Previously on Midlife Crisis Crossover:
Time again for the annual entry in which I remind myself how much I like reading things besides monthly comics, magazines, and self-promotion from internet users who have me muted. Despite the lack of MCC entries about my reading matter, I’m always working on at least two books at a time in my ever-diminishing reading time. I refrain from full-on book reviews because nine times out of ten I’m finishing a given work decades after the rest of the world is already done and moved on from it. I don’t always care about site traffic, but when I do, it usually means leaving some extended thoughts and opinions unwritten due to non-timeliness.
Presented over this entry and the next two is my full list of books, graphic novels, and trade collections that I finished reading in 2018, partly but not entirely in order of completion. As I whittle down the never-ending stack I’ve been stockpiling for literal decades, my long-term hope before I turn 80 is to get to the point where my reading list is more than, say, 30% new releases every year. That’s a lofty goal, but I can dream.
As with last year’s experiment, every book gets a full capsule summary apiece, because 29 years of reading Entertainment Weekly have gotten me addicted to the capsule format. The list is divided into a three-part miniseries to post on back-to-back evenings in order to ease up on the word count for busier readers. Triple bonus points to any longtime MCC readers who can tell which items I bought at which comic/entertainment conventions we attended over the past few years.
Special shout-out to our local library, source of a few of the books in this section. Also, please note the numbers don’t represent rankings. They were merely to help me count toward my grand total. On with the countdown! Some more!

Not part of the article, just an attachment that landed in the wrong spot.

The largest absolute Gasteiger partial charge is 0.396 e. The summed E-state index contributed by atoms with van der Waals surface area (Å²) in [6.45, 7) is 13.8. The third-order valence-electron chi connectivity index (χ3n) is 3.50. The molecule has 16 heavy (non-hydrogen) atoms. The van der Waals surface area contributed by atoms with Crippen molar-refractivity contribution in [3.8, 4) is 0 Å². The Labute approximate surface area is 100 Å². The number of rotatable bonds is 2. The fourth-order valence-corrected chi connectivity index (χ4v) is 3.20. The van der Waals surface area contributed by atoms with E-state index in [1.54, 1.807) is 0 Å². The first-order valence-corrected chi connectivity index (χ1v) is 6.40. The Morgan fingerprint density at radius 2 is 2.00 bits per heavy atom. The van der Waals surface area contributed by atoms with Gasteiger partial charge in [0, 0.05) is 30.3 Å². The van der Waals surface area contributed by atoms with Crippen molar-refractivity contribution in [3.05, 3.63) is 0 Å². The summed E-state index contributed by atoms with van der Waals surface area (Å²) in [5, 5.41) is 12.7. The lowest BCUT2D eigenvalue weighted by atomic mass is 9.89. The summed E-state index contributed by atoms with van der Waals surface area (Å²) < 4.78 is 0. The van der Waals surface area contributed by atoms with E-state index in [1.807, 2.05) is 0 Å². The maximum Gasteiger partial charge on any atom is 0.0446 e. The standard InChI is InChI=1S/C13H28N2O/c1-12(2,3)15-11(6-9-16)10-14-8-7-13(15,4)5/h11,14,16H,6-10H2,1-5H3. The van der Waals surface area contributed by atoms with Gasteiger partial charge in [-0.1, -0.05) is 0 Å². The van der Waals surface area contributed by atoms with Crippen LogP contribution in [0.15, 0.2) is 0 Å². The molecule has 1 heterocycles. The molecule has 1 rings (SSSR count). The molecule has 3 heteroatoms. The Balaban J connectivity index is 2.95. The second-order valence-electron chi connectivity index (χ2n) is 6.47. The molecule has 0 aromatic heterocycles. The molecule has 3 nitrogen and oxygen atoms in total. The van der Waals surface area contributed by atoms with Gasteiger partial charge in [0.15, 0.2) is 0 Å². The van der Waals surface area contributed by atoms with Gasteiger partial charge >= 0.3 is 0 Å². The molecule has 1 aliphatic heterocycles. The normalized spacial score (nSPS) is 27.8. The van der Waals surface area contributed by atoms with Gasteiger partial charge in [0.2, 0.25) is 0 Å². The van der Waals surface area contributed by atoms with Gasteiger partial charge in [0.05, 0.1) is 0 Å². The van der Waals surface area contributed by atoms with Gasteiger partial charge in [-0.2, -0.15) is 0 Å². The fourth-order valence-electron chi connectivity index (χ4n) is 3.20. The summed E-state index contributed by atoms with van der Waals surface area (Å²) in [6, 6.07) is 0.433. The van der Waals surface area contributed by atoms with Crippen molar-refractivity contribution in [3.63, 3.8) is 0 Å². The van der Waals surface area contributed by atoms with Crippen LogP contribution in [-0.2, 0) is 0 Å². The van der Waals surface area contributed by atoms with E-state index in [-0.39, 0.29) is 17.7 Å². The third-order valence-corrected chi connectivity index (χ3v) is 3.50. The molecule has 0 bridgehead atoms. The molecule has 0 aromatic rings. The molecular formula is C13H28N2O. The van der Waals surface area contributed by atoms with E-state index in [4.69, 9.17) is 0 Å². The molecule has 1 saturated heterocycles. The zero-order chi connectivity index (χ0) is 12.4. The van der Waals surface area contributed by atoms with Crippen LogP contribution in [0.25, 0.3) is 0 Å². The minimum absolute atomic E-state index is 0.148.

21. Joe Pantoliano, Asylum: Hollywood Tales from My Great Depression: Brain Dis-Ease, Recovery, and Being My Mother’s Son. You may remember him from such films as Memento, The Matrix, The Fugitive, Daredevil, Midnight Run, and TV’s The Sopranos. The Emmy-winning character actor’s most recent memoir dives into a fair number of Hollywood anecdotes — his friendship with Robert Wagner and Natalie Wood; his fight for more screen time in The Fugitive; that time he ran and hid from a physically violent Rosie Perez during a bad Broadway experience; that other time he sneaked into a party Harvey Weinstein threw for new U.S. Senator Hillary Clinton. But the crux of the book is candidly discussing his late-life diagnoses of multiple lifelong conditions (ADHD, dyslexia, depression) that made way for a lengthy list of addictions (alcohol, painkillers, sex, shopping), all told in that distinct, inimitable voice of every character he’s ever played. Come for the acting backstory and frequent name-checking; stay for the reassurance that others like him aren’t alone out there, as expressly stated in the name of the mental-disease awareness charity he founded called No Kidding? Me Too!, which he brings up repeatedly for good reason.
22. Anthony Bourdain, Joel Rose, and Ale Garza, Get Jiro: Blood and Sushi. Origin prequel to a previous graphic novel (which I haven’t read) about an ex-Yakuza guy turned L.A. sushi chef. I bought this from the artist at a convention last year, but had planned to leave it in the reading pile until and unless I could find the first one. In light of Bourdain’s tragic death last June, I cleared my reading schedule and zipped through it anyway as my idea of a tiny, inadequate tribute.
23. Tyler Ellis, Chimera, v. 1: The Righteous & the Lost. In a sci-fi/fantasy universe where a holy cult runs and oppresses everything, a motley crew of humans and animal humanoids — one with superpowers, one a secret traitor — is tasked to retrieve a MacGuffin without getting killed by acolytes, giant locusts, or a Dark Side version of Splinter. Deeply influenced by Brian K. Vaughan, Ellis builds up a cast of unusual characters, drains away the clichés, loads them with surprises, and sets about to murder or at least damage as many of them as possible. Risky storytelling reaps engrossing results.